Withdrawal is mostly associated with substance abuse and is the development of some behavioral changes associated with avoiding using a specific substance. The person typically experiences uncomfortable physical and mental consequences due to withdrawal and detox from substances that were previously heavily used. There is a biochemical explanation for withdrawal symptoms which involves the brain produces chemicals that may have been previously suppressed by the substances the person is addicted to.
Every drug is different and every person is different so the experiences people have with withdrawal are very personalized but there are some general signs and symptoms that are specific to different drugs that can help you know if your loved one is battling with withdrawal. These signs include anxiety, weight loss, nausea, mood swings, seizures, sweating, etc.
It is usually very difficult supporting a loved one going through withdrawal from a substance especially when they refuse to seek help. Withdrawal can be managed at home but it is most times not advised as there is the likelihood of the person relapsing or even losing their life due to extreme withdrawal symptoms. These signs and symptoms can linger for a few weeks and the person always requires close attention and support during this time, these are a few ways you can be of support to them:
Set Your Expectations
It is very distressing watching someone you love go through a substance withdrawal. The withdrawal might not be deadly but the symptoms can be a lot and difficult to manage and you must be aware of these things before you go ahead to manage their condition.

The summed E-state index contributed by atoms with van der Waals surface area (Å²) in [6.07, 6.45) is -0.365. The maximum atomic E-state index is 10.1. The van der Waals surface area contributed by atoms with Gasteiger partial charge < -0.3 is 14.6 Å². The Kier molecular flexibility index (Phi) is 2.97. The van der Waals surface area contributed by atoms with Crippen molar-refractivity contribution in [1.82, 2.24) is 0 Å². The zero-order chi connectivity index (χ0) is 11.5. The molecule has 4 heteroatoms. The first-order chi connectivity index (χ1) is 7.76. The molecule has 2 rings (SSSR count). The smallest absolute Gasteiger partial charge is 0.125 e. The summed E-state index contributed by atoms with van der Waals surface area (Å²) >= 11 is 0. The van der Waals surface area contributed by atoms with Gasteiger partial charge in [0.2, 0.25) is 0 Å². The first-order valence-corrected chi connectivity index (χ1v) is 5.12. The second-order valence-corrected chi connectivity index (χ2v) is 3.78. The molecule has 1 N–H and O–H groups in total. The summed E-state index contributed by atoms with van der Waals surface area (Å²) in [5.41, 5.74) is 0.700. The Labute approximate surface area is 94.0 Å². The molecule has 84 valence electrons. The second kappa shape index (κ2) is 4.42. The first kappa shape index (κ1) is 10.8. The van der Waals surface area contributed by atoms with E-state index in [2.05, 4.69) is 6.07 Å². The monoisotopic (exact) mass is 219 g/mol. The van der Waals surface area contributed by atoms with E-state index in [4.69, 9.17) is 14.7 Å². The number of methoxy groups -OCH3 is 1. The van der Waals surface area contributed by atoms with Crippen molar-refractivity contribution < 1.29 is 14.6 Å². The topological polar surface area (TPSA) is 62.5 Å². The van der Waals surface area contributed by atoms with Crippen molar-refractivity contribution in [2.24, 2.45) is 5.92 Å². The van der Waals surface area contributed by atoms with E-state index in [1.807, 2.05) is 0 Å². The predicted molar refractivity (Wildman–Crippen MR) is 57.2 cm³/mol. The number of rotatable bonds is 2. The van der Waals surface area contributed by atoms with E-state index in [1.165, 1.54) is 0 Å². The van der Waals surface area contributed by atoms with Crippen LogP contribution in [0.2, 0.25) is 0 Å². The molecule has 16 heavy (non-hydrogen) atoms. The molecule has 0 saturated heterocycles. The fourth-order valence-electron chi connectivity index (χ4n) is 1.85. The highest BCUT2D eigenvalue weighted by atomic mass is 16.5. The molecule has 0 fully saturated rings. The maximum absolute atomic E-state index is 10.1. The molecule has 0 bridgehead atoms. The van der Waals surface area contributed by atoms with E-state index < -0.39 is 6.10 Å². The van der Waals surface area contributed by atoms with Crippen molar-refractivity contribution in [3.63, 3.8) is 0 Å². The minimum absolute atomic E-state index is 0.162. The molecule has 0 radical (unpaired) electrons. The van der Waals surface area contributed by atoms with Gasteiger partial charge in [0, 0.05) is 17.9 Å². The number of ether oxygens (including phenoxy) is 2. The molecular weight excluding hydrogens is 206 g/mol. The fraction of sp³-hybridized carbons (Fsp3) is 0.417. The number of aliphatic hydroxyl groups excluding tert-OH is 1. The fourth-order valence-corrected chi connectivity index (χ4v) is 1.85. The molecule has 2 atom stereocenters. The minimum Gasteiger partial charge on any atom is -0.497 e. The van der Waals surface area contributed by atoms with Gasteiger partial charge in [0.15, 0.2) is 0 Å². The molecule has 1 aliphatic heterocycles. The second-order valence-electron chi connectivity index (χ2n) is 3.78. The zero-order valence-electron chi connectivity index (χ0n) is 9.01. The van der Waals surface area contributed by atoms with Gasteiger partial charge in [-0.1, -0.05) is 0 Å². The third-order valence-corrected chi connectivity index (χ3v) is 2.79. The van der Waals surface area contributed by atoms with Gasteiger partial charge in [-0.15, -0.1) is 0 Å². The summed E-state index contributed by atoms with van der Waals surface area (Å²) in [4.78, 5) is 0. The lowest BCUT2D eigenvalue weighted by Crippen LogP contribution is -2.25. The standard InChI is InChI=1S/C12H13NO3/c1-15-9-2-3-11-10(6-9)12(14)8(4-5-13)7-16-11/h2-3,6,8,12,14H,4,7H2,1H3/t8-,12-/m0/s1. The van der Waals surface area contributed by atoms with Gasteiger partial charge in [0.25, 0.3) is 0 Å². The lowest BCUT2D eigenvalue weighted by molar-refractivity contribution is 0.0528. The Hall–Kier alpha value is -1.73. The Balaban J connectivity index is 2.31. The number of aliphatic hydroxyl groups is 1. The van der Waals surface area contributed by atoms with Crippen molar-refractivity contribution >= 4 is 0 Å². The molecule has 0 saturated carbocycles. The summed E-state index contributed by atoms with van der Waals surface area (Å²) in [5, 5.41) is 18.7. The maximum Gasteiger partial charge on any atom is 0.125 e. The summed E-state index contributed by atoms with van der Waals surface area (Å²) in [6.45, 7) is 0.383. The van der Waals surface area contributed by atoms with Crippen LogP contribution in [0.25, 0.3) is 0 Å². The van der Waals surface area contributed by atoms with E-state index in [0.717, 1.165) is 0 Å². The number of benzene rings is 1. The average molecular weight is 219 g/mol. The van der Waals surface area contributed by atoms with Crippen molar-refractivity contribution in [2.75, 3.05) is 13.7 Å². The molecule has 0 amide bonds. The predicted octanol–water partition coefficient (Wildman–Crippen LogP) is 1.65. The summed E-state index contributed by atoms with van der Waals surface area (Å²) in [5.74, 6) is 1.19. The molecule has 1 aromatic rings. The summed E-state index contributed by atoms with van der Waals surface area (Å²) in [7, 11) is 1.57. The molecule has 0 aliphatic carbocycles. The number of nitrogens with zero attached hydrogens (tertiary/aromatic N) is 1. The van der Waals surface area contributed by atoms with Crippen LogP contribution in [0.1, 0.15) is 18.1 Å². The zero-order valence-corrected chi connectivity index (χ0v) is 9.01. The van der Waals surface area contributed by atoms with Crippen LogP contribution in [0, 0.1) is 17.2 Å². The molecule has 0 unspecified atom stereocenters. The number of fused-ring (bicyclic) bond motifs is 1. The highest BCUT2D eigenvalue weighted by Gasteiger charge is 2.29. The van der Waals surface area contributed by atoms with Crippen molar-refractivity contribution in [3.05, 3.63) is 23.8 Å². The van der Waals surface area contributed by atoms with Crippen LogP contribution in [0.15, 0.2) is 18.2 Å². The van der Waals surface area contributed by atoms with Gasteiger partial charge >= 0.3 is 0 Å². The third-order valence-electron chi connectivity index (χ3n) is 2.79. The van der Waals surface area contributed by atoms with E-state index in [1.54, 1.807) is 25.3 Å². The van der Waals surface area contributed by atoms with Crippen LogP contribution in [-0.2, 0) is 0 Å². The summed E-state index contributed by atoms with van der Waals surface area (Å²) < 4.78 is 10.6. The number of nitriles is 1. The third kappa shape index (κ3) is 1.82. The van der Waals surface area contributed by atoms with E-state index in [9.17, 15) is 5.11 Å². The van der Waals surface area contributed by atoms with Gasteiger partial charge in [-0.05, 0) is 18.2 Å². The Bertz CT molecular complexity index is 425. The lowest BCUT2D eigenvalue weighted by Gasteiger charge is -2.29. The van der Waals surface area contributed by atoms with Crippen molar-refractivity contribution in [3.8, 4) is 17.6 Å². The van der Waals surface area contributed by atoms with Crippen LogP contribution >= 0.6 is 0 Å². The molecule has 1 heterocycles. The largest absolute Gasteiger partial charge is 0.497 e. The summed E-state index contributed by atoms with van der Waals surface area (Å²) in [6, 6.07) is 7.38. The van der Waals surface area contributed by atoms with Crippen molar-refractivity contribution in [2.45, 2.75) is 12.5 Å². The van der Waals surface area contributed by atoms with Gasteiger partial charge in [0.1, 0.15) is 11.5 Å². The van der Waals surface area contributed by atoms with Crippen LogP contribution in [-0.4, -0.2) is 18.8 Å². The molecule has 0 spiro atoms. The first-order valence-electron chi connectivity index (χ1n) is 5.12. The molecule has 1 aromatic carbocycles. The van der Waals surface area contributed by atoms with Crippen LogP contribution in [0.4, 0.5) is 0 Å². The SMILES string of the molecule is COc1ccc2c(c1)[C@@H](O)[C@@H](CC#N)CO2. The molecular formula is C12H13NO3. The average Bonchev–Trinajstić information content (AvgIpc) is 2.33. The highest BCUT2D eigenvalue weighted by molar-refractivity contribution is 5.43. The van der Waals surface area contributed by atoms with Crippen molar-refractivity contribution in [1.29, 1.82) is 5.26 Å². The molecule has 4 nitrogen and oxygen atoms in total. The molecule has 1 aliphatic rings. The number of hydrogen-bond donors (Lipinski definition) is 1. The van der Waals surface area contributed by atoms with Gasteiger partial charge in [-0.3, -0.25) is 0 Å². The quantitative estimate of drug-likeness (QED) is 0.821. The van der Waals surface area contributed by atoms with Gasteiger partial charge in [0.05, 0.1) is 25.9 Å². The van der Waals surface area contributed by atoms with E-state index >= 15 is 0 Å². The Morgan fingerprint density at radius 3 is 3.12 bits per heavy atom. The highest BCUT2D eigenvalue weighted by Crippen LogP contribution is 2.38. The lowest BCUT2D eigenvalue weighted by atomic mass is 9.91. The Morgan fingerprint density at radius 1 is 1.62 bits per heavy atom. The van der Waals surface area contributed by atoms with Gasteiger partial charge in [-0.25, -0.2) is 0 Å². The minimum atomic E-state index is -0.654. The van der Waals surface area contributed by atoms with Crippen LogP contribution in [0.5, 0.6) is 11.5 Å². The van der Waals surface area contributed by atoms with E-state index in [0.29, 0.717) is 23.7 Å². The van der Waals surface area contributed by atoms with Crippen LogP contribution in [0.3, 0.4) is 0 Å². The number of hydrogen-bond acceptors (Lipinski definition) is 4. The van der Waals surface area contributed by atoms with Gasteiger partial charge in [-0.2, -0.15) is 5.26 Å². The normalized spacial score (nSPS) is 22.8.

You have to be prepared for mood changes depending on the substance they are addicted to, they will be disoriented and confused while experiencing hallucinations and this can make them scared and sometimes aggressive.
You should be aware of these things and you can find more information at this link and you should also learn to talk to them calmly and explain in clear terms if they seem confused, explaining what is real or imaginary if they are hallucinating.
You should never raise your voice at them, if not you will just make the aggression worse. These are a few things you should know when managing an addiction so that you won’t get overwhelmed by the task.
Keep Negative Influences Away
The last thing you want for your loved one is them relapsing after battling withdrawal. You should understand that you can’t control every facet of their lives. You can try as much as possible to prevent negative influences that might cause them to relapse. You can also suggest they avoid places and people that may encourage drug use.
This might be difficult as they have most likely been close to people who have an addiction problem but you can help them meet new people and find new hobbies. Without the drugs and substances, they most likely have a lot of free time and you can help fill up that time with positive activities that can engage them and prevent setbacks to progress. You should also clear drugs and other things related to drugs from their immediate environment.
Find Detox Help
If your loved one has decided to detox in a safe and supportive environment away from home, you have to make it your duty to find the best facility for them to do that. Detoxing at home is not a good idea, so you should search for professional treatment best for them.
You can search social media for communities that deal with drug addiction or relate to their issues and ask about good facilities. You have to make sure your loved one is the one accepting to go to a detox facility as forcing them might make a bad situation worse.
Plan For The Long Haul
Addiction and recovery from addiction are, many times, a lifelong process, and once you commit to helping a loved one you have to plan to be there for a long time. Sometimes, they can go to a detox facility, come back clean, and relapse after some time, this means you have to be there for them every time.
You also have to take care of yourself as your well-being is important so you can take care of your loved one. You should constantly reassure them that you are there for them as that will encourage them to work to get better.
These are just a few tips to support a loved one going through withdrawal and hopefully, with the professional help they get, they can beat the addiction.